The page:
Gene Tenace transcends eras. Hired as the Blue Jays hitting coach when Cito Gaston replaced John Gibbons this past June, Tenace was a World Series MVP at a time when statistics like OBP and SLG meant little or nothing to most baseball fans. One of the most under-appreciated players the game has seen, Tenace has been rated by Bill James as the 23rd-best catcher in big-league history despite a lifetime average of .241. Now 62 years old, Tenace earned that distinction thanks to an ability to get on base and hit with power, having posted an OPS of 817 between 1969 and 1983 (versus a league average of 694). Tenace talked about his hitting approach, and about his spectacular 1972 World Series performance, during a Blue Jays visit to Fenway Park in September.

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Musings on the essence and eternal return of the timeless game.

Philosophy has long shared a connection with baseball, but it is the rare player who has chosen the discipline as a course of study. Ryan Lavarnway is just such a ballplayer, having majored in philosophy at Yale prior to being chosen by the Red Sox in the sixth round of this year's draft. A right-handed-hitting catcher who led the NCAA in 2007 with a .467 average, Lavarnway made his professional debut with short-season Lowell, where he hit .211 with a pair of home runs in 71 at-bats. Lavarnway sat down to share his thoughts on Nietzsche, free will on the diamond, and the philosophical mindset of Cubs fans.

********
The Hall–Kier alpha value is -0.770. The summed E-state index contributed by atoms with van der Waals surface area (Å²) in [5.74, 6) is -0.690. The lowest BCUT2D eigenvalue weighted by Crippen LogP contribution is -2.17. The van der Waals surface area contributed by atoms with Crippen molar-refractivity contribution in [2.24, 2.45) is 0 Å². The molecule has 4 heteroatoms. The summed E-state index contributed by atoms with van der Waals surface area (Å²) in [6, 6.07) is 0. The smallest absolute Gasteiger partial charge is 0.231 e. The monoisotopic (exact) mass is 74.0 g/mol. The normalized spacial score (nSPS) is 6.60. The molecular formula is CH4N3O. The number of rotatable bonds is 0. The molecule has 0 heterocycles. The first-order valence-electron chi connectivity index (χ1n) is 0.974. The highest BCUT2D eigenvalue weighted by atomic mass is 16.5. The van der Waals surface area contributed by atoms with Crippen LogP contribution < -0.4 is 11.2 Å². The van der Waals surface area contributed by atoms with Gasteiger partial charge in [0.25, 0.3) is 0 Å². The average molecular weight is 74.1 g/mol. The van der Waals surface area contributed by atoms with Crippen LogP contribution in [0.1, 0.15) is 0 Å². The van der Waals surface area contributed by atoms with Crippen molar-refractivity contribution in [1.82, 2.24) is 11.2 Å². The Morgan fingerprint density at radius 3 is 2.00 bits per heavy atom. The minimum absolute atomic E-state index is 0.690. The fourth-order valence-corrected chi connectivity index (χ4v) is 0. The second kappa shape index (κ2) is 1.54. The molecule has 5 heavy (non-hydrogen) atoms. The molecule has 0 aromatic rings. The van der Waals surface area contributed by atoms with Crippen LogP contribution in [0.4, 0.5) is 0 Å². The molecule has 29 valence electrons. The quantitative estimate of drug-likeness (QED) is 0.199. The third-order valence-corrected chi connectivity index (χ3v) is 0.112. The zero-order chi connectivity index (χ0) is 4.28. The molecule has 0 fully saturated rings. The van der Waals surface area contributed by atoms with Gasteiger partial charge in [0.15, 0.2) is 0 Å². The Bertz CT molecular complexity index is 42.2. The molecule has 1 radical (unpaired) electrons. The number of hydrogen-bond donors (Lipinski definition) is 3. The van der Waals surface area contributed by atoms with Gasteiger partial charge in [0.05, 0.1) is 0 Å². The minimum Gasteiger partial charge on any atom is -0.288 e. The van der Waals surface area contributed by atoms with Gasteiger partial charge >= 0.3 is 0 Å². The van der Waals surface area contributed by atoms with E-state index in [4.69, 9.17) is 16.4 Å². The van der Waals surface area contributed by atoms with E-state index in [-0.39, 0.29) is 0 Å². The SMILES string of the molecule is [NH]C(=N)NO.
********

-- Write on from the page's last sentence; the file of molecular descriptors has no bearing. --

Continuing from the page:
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September 7, 2008 12:05 pm

Prospectus Q&A: Cito Gaston

4

David Laurila

The once and future Jays manager talks about his return to the dugout, going up to bat with a plan, and rooming with his childhood idol.

Cito Gaston is looking to recapture the glory days in Toronto. The most successful manager in franchise history, having skippered the Blue Jays to World Series titles in 1992 and 1993, Gaston returned for his second tour of duty when he replaced John Gibbons at the helm on June 20. The team's hitting instructor from 1982-1989, and again in 2000-2001, Gaston was serving as a special assistant to the president and CEO at the time of his hiring. An outfielder during his playing days, the 64-year-old Gaston previously managed the Jays from 1989-1997.

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Soon to be eligible for the Hall of Fame, the leadoff star discusses what that means to him, his approach to hitting, and more.